On her disco-inspired new album, Ware sounds bolder, looser — and frankly, more fun — than she has in a near-decade.
On her new album, Jessie Ware sounds like the host of the kind of party you heard about in ‘70s Manhattan—velvet banquettes and powdery surfaces, mink coats and cigarette holders, and club names that were enigmatic numbers, or—post-gay liberation and pre-AIDS—sincerely promised sanctuary, paradise. You can imagine Ware taking a scene newcomer under her wing, detailing the venue’s clandestine corners, advising which watered-down liquor to avoid—and anyway, don’t you deserve champagne?
Disco has been a shared obsession of late for both chart juggernauts and Ware’s own peers, but her reverence for the era may be the most literal, down to her flash-lit portrait on the album cover, the spitting image of Warhol’s iconic polaroid of Bianca Jagger. Here, Ware is a lycanthropic party girl, coming alive under the mirrorball with breathy flirtations over disco-funk and vibrant Hi-NRG, recreated deftly by chief producer James Ford. Her wonderland is, to quote Fran Leibowitz’s one-time description of Studio 54, made for “sex and dancing.” (Ware says as much of the record herself.)
Over the Italo disco daydream of a title track, Ware presents a dessert trolley of options for, ahem, “dancing sideways.” “Come on now push/Press/More/Less,” she sighs over neon-streaked synths.“Step Into My Life,” co-produced by Ford and Kindness, is a masterclass of orchestral funk, with Ware insisting “I don’t wanna talk, no conversation.” “Save A Kiss,” an outlier, extends the album’s palette to kinetic electropop, which Ware’s voice floods with romantic yearning.
In a recent interview, Ware described What’s Your Pleasure? as a celebration of her flourishing confidence. It has less of the soul-searching of Ware’s previous album Glasshouse, yet zooms in on a lighter facet of her personality, and is threaded with a camp sense of humor that reflects disco’s frivolity as well as the cheekiness that is all over Ware’s Table Manners podcast but has been largely missing from her recorded music. Her airy vocals feel like secrets whispered, confidences offered, recalling Diana Ross’s supple quiver over Nile Rogers and Bernard Edwards’ beats and, in “Mirage (Don’t Stop),” coming close to Donna Summer’s orgasmic rapture. The strutting chorus of “Read My Lips” doubles down on the song’s oral innuendo with kissy sound effects, bringing to mind Anita Ward’s disco classic “Ring My Bell.” The rubberized bass jam “Ooh La La” is a riot of saucy ad libs and tooting car horns, and the frothy, Jellybean-esque “Soul Control” centers on the delightful frippery “We touch and it feels like: Woo!” It is a joy to hear Ware sounding so relaxed.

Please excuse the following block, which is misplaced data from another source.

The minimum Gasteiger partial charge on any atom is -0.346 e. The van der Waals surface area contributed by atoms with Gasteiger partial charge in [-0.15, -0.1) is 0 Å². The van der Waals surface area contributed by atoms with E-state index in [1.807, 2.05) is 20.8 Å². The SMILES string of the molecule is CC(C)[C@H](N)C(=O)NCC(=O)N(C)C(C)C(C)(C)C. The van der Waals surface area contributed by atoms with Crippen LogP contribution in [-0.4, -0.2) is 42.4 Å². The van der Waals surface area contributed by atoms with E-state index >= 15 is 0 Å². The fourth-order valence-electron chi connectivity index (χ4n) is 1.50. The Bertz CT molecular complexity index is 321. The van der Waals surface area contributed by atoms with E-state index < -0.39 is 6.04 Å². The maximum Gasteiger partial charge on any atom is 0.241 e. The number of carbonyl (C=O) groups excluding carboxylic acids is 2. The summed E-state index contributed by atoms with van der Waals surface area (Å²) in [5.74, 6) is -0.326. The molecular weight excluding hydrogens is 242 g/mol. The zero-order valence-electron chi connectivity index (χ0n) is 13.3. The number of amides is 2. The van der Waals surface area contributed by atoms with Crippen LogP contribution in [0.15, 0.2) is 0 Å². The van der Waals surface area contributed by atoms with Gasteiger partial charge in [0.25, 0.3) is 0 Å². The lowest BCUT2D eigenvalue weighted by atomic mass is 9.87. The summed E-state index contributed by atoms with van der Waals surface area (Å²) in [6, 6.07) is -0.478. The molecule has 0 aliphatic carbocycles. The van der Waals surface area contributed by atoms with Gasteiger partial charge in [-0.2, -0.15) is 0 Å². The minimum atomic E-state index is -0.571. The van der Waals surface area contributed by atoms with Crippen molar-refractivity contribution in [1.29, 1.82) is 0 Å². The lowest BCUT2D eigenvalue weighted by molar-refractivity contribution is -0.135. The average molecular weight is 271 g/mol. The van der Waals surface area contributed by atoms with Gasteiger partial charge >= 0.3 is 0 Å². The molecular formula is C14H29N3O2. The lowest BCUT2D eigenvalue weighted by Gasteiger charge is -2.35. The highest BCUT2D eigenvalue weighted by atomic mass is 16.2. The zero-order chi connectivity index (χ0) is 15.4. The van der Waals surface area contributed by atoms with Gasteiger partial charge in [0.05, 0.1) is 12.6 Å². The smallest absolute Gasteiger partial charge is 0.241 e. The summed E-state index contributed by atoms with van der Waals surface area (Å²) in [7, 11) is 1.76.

Disco music never liked to consider what happens when the music stops, but Ware allows a little of her signature psychodrama to creep into the nocturnal escapades she describes, and the flecks of ennui make the highs even higher. Over the darkly pulsing synths of “In Your Eyes,” Ware is racked with insecurities. “Would you follow me, with no guarantee?” she asks, before allowing herself a rare belting vocal. “Adore You,” produced by Metronomy’s Joseph Mount, commits what on paper might seem like a cardinal sin: it Auto-Tunes Ware’s pristine voice to a robotic murmur, the kind that could soundtrack a lonely android searching the cosmos. But her intonations (“Lean in…move slow”; “don’t go”) reshape the song’s mood with every syllable, in a nuance that makes the smallest shifts feel seismic.
The critic Douglas Crimp had a name—“boogie intimacy”—for the particular frisson you have while dancing with a stranger. “It’s usually limited to dancing together for a while before you each dissolve back into the crowd,” he wrote. That attitude seems to have galvanized Ware, too, on an album where she sounds bolder, looser — and frankly, more fun — than she has in a near-decade. “Last night we danced/And I thought you were saving my life,” she sings in “Mirage (Don’t Stop),” an evocation of communal movement as well as a mantra for the artistic rejuvenation that Ware finds in the groove. Her delivery is exquisite and carefree, suggesting an earned wisdom that a kiss is just a kiss, a touch is just a touch, and next Saturday night probably has more of both in store.
Buy: Rough Trade
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